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Guitar Delay Pedals: Which is Right for You?

No guitarist’s pedalboard is complete without a delay pedal.

Delay effects, like echo or reverb, have been around since the early days of rock & roll and continue to evolve today.  While delay effects can be used by themselves, they are most often used along with other pedals in the guitar’s signal chain to create a fuller, more colorful sound.  Luckily for us, a variety of delay pedals is available with a full range of effects in stompboxes, rack-mounted units and in many guitar amps.  The layers and ambiance delay pedals add are almost magical and can help create your guitar’s perfect tone.


Understanding Echo and Reverb

To understand how delay pedals affect your sound, it’s important to first understand echo and reverb, in general terms.

Imagine you are standing outside with your guitar in front of a giant wall.  When you strum your guitar, you hear the original sound from the guitar and also the echo of that sound after it’s bounced off the wall and back to you.  Because the soundwaves of the echo had to travel further to reach you, you hear them at a slight delay from the original sound.  For our discussion, echo and delay are essentially the same things: a repeat of a signal or sound.

Next, imagine you are on the stage of a giant concert hall.  Now when you strum your guitar you won’t hear just one echo, but the combination of many echoes as the original sound bounces off not only one wall, but all the walls, the ceiling and everything else in the hall.  On top of this, the sound will also reverberate as the various echoes mix and bounce repeatedly around the room before the sound completely decays.  Reverberation adds a complex quality to the sound and is affected by the size of the room and other factors.  Since sound waves travel extremely fast, our brains interpret all these echoes and reverberations as a single rich sound.  This effect of playing in a large hall is the atmosphere many reverb effects seek to recreate.


Early Delay Effects

Analog Tape Delay

Delay effects first made their appearance in the studio.  Tape machines were used to create a backing track slightly delayed from the original track.  While tape machines helped created many popular songs of the past, they were unwieldy and limited to a space with studio recording equipment.  The subtle organic sound created by an analog tape delay has proven difficult to replicate with modern digital pedals, but some do come close.  Even though the use of tape delay is less common today, you can still find tape decks you can use for sale, if you’re feeling adventurous.  A variety of how-to guides are already online to help get you started.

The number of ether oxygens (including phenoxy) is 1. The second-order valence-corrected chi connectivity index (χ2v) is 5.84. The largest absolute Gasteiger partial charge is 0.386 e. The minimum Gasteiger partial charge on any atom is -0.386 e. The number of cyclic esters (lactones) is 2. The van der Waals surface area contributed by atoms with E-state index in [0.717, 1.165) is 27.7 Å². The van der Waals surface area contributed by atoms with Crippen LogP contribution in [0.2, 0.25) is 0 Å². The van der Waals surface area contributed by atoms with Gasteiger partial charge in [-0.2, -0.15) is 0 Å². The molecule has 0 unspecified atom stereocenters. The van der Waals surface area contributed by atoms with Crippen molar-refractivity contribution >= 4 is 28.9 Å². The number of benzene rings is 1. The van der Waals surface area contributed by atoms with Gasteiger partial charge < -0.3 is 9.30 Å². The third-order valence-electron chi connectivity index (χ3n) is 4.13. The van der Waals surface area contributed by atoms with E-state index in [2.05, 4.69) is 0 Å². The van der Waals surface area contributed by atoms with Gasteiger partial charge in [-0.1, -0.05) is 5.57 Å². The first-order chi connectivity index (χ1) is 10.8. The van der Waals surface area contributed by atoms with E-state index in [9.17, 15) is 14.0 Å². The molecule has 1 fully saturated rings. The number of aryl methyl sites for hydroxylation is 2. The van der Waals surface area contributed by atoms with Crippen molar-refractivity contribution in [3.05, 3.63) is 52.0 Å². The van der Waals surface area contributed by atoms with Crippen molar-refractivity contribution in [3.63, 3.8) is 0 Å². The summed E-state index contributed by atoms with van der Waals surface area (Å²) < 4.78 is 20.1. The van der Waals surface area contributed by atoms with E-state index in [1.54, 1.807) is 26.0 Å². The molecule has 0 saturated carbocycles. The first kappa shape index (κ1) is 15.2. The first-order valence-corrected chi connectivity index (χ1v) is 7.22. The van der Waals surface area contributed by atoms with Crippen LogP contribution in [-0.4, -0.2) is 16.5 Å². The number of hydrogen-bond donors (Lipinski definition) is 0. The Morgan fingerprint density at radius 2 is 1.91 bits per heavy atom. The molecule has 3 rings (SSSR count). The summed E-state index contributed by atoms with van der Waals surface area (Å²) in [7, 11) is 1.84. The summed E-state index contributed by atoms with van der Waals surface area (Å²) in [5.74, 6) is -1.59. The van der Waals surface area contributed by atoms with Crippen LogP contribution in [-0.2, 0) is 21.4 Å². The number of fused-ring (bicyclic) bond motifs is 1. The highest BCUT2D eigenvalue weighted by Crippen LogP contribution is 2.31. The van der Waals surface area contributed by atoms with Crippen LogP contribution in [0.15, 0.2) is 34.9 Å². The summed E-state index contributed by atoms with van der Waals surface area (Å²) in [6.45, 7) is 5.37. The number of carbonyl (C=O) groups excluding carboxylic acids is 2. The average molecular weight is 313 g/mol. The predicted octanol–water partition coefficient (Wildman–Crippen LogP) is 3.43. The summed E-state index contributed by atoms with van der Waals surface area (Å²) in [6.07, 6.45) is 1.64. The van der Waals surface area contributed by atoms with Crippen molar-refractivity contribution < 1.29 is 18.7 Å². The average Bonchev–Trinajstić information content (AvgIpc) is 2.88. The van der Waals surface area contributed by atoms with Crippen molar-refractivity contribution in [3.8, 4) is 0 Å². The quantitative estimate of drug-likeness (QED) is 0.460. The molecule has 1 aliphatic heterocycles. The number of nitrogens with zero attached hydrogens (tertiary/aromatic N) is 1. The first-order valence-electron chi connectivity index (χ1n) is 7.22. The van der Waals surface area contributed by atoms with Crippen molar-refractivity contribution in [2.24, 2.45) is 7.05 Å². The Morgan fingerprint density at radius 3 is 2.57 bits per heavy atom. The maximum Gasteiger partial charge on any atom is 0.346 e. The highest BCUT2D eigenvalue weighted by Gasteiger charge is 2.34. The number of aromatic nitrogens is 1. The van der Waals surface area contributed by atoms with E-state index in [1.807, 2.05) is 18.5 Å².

Pros:  Unique sound.

Cons:  Considerable setup.  Not portable.


Plate Reverb

The second attempt at creating a reverb effect was the plate reverb.  In a plate reverb, a speaker driver is attached to a tight metal plate creating vibrations in the metal much like soundwaves bouncing around a room.  These vibrations in the metal plate interact with one another, creating a blend which decays over time.  Finally, the vibrations are picked up by a transducer and fed back into the audio line.  While plate reverbs were effective in creating a unique and appealing sound, much like tape machines, they were not very user-friendly for the average musician.  Though rare, plate reverbs can still be found today, but most are not cheap if you’re looking to buy one.

Pros:  Classic complex reverb sound.

Cons:  Not easy to find at a reasonable price.  Not portable.


Spring Reverb

The creation of the spring reverb was a big leap forward and brought the reverb to the average guitarist.  Much of the surf sound genre of the 60’s and artists like Dick Dale were known for the smooth wavy sound of the spring reverb.  Initially, most spring reverbs were built right into guitar amplifiers but also later became available in guitar pedals.  In a spring reverb, a portion of the guitar’s audio signal is routed through a single spring or set of springs.  This signal creates waves that travel through the springs to a transducer at the opposite end.  The transducer then converts the motion from the springs into an electrical signal which is blended back in with the original dry signal.  Some of the energy and motion remains in the springs which creates the classic reverberation sound before it decays and the springs become still.

Pros: Distinctive surfer sound.  Difficult to accurately replicate with analog or digital pedals.

Cons:  Can be expensive. More delicate than other options.


The Spring King from Danelectro is a great compact spring reverb option.



Modern Delay Effects

Analog Delay Pedals